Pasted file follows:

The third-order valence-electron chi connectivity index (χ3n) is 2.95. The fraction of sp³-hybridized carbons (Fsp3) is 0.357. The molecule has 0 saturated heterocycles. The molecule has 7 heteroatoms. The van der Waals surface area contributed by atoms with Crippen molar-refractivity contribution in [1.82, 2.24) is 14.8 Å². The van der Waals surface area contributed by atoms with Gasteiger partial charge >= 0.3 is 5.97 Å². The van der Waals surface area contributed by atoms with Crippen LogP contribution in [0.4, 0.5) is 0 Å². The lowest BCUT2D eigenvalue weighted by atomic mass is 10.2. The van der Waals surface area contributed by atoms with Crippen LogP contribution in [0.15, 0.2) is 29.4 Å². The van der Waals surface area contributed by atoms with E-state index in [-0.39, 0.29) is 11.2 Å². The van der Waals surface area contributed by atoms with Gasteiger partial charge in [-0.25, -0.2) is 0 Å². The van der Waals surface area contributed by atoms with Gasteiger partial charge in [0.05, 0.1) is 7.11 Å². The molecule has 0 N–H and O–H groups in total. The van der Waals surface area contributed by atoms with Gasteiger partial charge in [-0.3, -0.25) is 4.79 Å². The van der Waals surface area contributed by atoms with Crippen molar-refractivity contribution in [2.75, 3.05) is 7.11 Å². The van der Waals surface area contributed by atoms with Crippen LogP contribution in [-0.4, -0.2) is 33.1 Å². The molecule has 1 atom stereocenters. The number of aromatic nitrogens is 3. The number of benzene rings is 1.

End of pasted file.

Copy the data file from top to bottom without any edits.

The third-order valence-electron chi connectivity index (χ3n) is 2.95. The fraction of sp³-hybridized carbons (Fsp3) is 0.357. The molecule has 0 saturated heterocycles. The molecule has 7 heteroatoms. The van der Waals surface area contributed by atoms with Crippen molar-refractivity contribution in [1.82, 2.24) is 14.8 Å². The van der Waals surface area contributed by atoms with Gasteiger partial charge >= 0.3 is 5.97 Å². The van der Waals surface area contributed by atoms with Crippen LogP contribution in [0.4, 0.5) is 0 Å². The lowest BCUT2D eigenvalue weighted by atomic mass is 10.2. The van der Waals surface area contributed by atoms with Crippen LogP contribution in [0.15, 0.2) is 29.4 Å². The van der Waals surface area contributed by atoms with E-state index in [-0.39, 0.29) is 11.2 Å². The van der Waals surface area contributed by atoms with Gasteiger partial charge in [-0.25, -0.2) is 0 Å². The van der Waals surface area contributed by atoms with Gasteiger partial charge in [0.05, 0.1) is 7.11 Å². The molecule has 0 N–H and O–H groups in total. The van der Waals surface area contributed by atoms with Gasteiger partial charge in [-0.3, -0.25) is 4.79 Å². The van der Waals surface area contributed by atoms with Crippen molar-refractivity contribution in [2.75, 3.05) is 7.11 Å². The van der Waals surface area contributed by atoms with Crippen LogP contribution in [-0.4, -0.2) is 33.1 Å². The molecule has 1 atom stereocenters. The number of aromatic nitrogens is 3. The number of benzene rings is 1.